Rethink Robotics Opens Up Baxter Robot For Researchers

Researchers now have access to an open source SDK to "hack" Baxter


Rodney Brooks, founder and CTO of Rethink Robotics, revealed a number of surprising things when Evan and I visited the company last year, just before it unveiled its Baxter industrial robot to the world. There was the robot itself, of course, designed to be safe, versatile, easy to program, and incredibly inexpensive—the opposite of what traditional industrial robots are. Its humanoid features were also a bit unexpected—a factory robot with a friendly face!

But another thing that surprised us was the company's emphasis on software. Rethink doesn't want to be just a robot maker. It wants Baxter to be a platform that anyone can use to improve on existing applications as well as develop completely new ones. To achieve that, Rethink needs to open up its technology, and last week the company announced a major step in that direction: a version of Baxter designed for researchers.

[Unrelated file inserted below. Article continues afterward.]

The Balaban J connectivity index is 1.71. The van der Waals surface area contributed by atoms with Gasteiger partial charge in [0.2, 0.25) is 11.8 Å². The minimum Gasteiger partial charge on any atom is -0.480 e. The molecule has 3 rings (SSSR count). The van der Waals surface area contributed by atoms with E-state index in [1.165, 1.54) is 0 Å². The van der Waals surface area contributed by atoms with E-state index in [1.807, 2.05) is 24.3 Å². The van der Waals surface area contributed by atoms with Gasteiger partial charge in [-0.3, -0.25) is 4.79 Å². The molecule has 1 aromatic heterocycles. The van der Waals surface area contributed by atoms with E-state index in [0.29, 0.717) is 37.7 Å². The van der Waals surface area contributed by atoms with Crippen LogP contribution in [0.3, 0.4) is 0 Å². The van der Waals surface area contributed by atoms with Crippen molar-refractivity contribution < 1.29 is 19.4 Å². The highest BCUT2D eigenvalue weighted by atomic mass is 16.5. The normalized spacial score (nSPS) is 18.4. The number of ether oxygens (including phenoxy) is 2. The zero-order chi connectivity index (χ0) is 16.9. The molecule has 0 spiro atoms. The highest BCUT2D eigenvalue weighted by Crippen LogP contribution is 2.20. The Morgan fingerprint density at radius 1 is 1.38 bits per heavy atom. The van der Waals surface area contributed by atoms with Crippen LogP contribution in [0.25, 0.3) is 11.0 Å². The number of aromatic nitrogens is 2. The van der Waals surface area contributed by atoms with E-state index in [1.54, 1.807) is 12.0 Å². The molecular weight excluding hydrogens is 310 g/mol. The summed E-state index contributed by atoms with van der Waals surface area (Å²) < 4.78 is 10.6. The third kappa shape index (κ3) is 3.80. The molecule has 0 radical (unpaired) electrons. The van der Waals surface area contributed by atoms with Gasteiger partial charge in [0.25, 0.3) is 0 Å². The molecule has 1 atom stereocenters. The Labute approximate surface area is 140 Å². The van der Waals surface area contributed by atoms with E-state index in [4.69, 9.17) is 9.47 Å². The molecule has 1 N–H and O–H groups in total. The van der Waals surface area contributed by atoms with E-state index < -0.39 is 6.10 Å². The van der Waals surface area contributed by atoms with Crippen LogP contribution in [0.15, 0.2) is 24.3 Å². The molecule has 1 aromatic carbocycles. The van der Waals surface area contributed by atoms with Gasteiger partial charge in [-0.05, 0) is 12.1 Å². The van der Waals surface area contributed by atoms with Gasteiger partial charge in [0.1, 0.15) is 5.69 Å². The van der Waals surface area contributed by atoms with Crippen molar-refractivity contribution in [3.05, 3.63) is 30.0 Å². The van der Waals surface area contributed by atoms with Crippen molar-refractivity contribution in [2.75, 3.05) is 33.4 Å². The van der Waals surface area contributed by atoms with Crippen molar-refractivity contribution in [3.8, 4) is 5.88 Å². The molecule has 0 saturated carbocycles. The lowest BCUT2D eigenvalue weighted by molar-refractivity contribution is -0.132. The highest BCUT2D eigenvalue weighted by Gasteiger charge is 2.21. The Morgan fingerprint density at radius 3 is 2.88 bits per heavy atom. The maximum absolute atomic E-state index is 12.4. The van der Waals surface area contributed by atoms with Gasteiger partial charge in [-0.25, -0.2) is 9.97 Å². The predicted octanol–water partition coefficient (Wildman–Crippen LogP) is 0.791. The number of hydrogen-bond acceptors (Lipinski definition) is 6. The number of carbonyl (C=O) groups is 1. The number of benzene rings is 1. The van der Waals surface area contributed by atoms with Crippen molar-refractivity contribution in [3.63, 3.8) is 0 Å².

Sure, Baxter's primary target is still industrial applications. But Rethink knows that, by enlisting the help of the robotics community to push the envelope of what its robot can do, it would have a major advantage over other robots. When Evan and I asked Brooks what he expected other roboticists would do with Baxter, he said he had no idea, and that was a good thing. Brooks recently said he hopes researchers and others will "use their creativity and programming skills to create never before seen applications."

So first let's see what Rethink is offering with its Baxter Research Robot. The hardware is exactly the same as the previous Baxter model. The robot has two 7-DOF arms, powered by series elastic actuators. It has integrated cameras, sonar, and torque sensors on every joint. The base price is also the same: US $22,000. So what's different? Software. The research model does't come with the manufacturing software installed, but rather runs the research software development kit (SDK).